Saturday, June 10, 2017
Whenever I tell people that I am currently directing The Taming of the Shrew, I inevitably get asked “What’s your vision?” Then I tell them that I’m using the Unrehearsed Cue Script Technique and spend several minutes explaining what that is. However, that’s not what a lot of people want to know. With today’s political climate, the various hate crimes, and stories of violence that we are bombarded with every day, there is the concern that this play’s title alone will cause an uproar. I blame that on previous productions where the ‘vision’ turns it into a story about an abusive marriage or where the director puts their own spin on the words that Shakespeare wrote and completely changes the meaning of the text. But, honestly, if you look at ALL of the text from beginning to end – it’s really a play about a bully who uses her fists instead of her words and how the one man who’s not afraid to stand up to her helps her to realize how to use her brilliant mind, and shows her what it means to be a true partner in a romantic relationship. And it all starts with that often deleted introduction scene involving Christopher Sly.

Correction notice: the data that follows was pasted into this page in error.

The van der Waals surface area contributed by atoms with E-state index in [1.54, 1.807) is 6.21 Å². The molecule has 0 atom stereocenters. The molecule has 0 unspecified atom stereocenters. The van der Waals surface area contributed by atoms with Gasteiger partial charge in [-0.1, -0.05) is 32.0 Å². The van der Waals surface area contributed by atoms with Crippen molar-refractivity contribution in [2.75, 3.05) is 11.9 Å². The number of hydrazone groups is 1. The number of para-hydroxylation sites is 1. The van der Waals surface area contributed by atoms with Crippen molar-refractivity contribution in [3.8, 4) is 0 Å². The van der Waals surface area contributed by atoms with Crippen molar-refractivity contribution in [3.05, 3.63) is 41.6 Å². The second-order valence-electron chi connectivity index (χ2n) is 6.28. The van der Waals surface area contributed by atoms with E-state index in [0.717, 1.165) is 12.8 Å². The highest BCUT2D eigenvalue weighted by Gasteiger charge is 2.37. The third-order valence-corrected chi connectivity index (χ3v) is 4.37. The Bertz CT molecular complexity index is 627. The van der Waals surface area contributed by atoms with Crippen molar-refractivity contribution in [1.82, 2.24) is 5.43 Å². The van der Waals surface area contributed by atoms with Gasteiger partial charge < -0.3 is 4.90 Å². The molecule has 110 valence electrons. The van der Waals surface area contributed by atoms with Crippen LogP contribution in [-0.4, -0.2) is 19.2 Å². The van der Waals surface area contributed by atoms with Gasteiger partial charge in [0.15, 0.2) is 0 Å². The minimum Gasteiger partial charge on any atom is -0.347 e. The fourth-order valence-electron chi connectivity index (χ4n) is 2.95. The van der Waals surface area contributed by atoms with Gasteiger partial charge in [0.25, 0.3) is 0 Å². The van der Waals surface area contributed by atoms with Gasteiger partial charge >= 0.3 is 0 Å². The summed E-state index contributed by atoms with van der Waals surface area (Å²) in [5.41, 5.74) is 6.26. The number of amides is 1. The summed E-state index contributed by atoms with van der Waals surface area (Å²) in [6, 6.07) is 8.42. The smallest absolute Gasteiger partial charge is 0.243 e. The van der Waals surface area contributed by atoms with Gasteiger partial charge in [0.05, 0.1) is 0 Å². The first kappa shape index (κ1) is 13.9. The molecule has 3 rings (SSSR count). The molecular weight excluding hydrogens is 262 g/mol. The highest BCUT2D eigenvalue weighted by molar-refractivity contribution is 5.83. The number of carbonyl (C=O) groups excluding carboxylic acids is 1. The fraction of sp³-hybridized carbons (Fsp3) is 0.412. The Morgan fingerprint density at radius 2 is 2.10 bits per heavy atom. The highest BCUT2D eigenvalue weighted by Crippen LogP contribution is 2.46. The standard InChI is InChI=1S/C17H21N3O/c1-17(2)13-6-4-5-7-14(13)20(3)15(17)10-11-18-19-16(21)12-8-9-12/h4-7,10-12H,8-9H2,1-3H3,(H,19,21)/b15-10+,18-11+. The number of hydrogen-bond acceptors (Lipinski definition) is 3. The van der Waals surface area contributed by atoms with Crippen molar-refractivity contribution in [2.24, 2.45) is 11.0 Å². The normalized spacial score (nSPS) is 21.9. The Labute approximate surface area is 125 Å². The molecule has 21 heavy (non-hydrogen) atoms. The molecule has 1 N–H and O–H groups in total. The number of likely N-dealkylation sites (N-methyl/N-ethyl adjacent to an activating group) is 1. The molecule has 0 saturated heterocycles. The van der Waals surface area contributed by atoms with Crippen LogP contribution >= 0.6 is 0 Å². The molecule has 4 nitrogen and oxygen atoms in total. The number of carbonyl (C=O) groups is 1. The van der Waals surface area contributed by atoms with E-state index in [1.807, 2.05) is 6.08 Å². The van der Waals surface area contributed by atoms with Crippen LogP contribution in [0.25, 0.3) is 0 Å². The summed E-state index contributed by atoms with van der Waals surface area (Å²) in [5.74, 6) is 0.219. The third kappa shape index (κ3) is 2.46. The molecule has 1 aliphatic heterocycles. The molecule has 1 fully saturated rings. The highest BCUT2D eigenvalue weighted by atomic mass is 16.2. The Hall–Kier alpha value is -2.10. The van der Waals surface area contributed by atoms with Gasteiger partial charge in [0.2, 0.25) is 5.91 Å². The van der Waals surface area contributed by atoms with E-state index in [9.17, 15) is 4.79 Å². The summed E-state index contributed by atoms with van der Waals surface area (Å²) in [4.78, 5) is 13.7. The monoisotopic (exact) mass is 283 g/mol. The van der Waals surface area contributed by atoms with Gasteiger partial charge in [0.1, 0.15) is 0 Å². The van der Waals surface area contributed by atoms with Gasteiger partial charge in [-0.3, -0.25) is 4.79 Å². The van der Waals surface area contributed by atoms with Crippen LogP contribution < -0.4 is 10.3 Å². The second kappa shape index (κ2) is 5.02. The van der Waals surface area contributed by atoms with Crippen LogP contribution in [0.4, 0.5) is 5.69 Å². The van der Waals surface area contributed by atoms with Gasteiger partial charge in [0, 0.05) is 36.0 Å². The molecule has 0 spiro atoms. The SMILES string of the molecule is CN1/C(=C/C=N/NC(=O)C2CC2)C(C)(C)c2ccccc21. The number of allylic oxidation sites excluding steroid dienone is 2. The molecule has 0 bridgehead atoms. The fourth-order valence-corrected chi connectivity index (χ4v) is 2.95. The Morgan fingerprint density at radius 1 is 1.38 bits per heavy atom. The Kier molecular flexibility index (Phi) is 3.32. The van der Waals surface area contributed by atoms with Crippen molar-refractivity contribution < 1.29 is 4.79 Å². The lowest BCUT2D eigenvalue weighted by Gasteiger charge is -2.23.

Now, this ‘Induction’ scene often gets cut out completely from modern productions to save time and because the characters in it aren’t really seen or heard from again, except for a few lines thrown in after a couple of more scenes. However, I think this scene is vital to the set-up of Taming. In this scene, we learn that the entire rest of this play is really a play-within-a-play just like in Hamlet or A Midsummer Night’s Dream, which takes the edge off of it a bit. Also, the audience learns, along with Mr. Sly, that this play is “a kind of history”, which it is in more ways than one. Four hundred years ago, women did not have equal rights and many were treated like property, so for Shakespeare to write back then that this is a ‘history’ reminds us how it’s even much more of a ‘history’ now.
Let’s cut in to the meat of Taming and why I think this is a play about dealing with a bully named Kate. Kate is extremely unhappy and instead of dealing with her frustrations constructively, she lashes out with insults and hits. She can’t be reasoned with, and she’s constantly finding fault or mocking others. She threatens people, ties up her sister, and destroys a perfectly good lute over a guy’s head. Nobody can get her to listen or make her see how unreasonable she’s being, which just makes everyone miserable. Enter Petruchio, who thinks that he can help.